When the wearable is paired to an Android phone, you can connect to Wi-Fi for web access when you don’t have your phone, you can answer texts, and you can access maps (read more about what Android Wear lets you do here). However, that is not the case for iPhone owners.
With an iPhone, the Moto 360 watch functions as a notification center and controller, and it doesn’t do much when your phone is not around. Yes, I can look at the time, set an alarm or a timer, and turn on the flashlight, but that’s not all that impressive for a smartwatch. While connected to my iPhone, I can check the weather, look at notifications from Twitter and WhatsApp, stop and change songs – even from Pandora and Spotify, answer phone calls on my phone (because the watch doesn’t have a speaker), and check in on the stock market (?!).
But I can’t reply to messages, I can’t look up an address on maps, and I can’t start an app from the watch. I have to go to the phone to do all of this. If I ask “Okay Google” for help, it sends an alert to my phone so I can do it from there.
Let me remind you again, I’m using the 360 with an iPhone. If you own an Android smartphone, enjoy your native experience — kudos to you and your functional watch-phone relationship.
Of course, Google and Motorola have not set high expectations for Android Wear-iPhone support, but I was still optimistic that most things would function properly.
Some upsides, more downsides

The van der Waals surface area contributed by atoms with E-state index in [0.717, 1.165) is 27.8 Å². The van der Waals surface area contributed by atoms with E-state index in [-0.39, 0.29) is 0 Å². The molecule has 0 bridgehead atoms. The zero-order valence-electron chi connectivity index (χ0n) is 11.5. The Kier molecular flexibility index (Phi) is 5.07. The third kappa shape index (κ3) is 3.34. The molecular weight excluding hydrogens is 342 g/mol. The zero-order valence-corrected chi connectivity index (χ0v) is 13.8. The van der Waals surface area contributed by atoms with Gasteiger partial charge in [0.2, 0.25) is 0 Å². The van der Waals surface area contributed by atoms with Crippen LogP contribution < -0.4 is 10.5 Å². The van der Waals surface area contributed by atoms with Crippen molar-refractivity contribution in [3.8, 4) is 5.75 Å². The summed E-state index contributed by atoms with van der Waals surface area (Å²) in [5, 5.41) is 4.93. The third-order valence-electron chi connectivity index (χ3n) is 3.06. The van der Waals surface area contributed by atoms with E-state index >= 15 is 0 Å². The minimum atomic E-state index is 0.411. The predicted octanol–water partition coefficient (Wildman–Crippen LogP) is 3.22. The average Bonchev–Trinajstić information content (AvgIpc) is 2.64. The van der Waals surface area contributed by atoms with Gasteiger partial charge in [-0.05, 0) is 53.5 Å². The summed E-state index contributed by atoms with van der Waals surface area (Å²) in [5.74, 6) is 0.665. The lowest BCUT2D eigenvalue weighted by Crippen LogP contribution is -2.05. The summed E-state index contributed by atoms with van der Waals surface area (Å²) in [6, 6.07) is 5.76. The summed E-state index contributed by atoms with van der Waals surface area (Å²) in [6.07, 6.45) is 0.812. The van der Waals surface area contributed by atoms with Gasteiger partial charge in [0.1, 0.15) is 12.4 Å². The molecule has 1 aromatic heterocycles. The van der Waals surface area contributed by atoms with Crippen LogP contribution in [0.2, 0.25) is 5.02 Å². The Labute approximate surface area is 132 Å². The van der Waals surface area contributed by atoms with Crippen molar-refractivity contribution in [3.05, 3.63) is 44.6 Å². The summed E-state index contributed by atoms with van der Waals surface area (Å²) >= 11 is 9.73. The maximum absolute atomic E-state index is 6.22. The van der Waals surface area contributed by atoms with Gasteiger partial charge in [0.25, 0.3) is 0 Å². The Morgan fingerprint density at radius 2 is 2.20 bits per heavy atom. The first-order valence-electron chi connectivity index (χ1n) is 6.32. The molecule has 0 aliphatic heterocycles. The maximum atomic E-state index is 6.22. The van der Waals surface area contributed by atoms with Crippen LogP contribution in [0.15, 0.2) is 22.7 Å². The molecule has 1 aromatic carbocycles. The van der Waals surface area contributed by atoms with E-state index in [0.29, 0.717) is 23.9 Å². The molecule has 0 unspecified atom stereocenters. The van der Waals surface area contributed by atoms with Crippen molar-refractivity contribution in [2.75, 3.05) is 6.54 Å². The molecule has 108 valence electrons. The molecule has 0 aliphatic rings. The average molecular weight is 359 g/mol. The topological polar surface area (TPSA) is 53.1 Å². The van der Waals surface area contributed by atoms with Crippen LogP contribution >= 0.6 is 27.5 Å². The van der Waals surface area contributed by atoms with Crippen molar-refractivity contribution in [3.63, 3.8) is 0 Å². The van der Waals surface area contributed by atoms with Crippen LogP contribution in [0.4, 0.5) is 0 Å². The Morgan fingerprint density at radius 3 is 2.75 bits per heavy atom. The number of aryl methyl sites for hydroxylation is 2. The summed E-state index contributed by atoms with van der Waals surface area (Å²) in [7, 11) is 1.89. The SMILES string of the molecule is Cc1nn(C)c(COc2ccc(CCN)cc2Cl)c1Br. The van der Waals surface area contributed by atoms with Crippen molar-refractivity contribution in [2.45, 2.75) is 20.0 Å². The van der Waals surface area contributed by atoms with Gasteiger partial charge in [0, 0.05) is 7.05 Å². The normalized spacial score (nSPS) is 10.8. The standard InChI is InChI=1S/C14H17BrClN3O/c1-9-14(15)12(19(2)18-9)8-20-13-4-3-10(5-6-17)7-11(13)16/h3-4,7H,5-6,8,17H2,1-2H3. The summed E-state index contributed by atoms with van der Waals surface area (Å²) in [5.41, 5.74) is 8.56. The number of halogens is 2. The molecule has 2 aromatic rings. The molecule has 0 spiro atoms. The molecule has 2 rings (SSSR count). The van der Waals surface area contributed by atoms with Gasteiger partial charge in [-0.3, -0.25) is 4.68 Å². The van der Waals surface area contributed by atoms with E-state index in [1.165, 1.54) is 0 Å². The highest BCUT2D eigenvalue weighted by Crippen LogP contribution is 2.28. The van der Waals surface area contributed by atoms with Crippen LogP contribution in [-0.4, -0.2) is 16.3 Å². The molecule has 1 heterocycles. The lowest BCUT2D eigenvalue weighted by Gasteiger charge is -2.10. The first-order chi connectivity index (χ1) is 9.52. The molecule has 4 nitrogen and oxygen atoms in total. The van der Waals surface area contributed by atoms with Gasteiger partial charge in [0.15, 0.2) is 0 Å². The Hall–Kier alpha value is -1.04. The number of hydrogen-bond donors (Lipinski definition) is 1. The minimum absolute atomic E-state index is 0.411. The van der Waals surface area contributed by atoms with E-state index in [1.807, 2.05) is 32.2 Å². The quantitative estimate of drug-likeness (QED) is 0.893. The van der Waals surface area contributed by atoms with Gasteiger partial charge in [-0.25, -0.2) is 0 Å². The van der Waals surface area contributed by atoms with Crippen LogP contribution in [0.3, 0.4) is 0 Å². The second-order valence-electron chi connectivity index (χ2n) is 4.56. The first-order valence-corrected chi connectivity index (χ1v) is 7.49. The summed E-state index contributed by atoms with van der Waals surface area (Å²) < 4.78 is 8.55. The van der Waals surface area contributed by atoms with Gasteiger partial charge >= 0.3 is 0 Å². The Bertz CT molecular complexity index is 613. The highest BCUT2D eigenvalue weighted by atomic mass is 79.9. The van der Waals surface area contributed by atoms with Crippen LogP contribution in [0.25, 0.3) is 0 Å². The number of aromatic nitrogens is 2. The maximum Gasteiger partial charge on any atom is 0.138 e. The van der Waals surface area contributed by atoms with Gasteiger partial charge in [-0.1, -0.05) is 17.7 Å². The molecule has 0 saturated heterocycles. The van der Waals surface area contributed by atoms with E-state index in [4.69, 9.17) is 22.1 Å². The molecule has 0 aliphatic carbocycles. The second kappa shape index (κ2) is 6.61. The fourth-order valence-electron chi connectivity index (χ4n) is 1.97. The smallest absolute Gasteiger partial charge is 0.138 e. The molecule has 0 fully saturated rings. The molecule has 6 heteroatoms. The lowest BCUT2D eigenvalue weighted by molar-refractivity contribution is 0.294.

The 360 comes with a heart rate sensor and Motorola’s Moto Body app. The feature tracks my steps, heart activity, and it even attempts — and succeeds — to motivate me to stay active. This is one thing that Apple’s Health app has not been able to do, but that the 360 proved I need in my life.
I would love to use this watch at the gym or on a run, but it turns out I’m not really supposed to. That’s what the Moto 360 Sport is for, Motorola told me. The Sport version comes with extra features like built-in GPS, which is not present in the fashion version because, as a Motorola representative put it, the company “felt like if you were to have your phone, why would you have a GPS antenna on it?”
His argument only reinforced my point: my 360 doesn’t do a lot when a phone isn’t around.
When I got the watch, I charged it to almost 100 percent in the wireless dock. In its resting position, it looks like a small table clock.
The battery lasted for about 36 hours — a lot, considering I played with it as much as I could.
The only problem was that I forgot to charge it, as I often do with my phone, and I was left without a watch for the rest of the second day.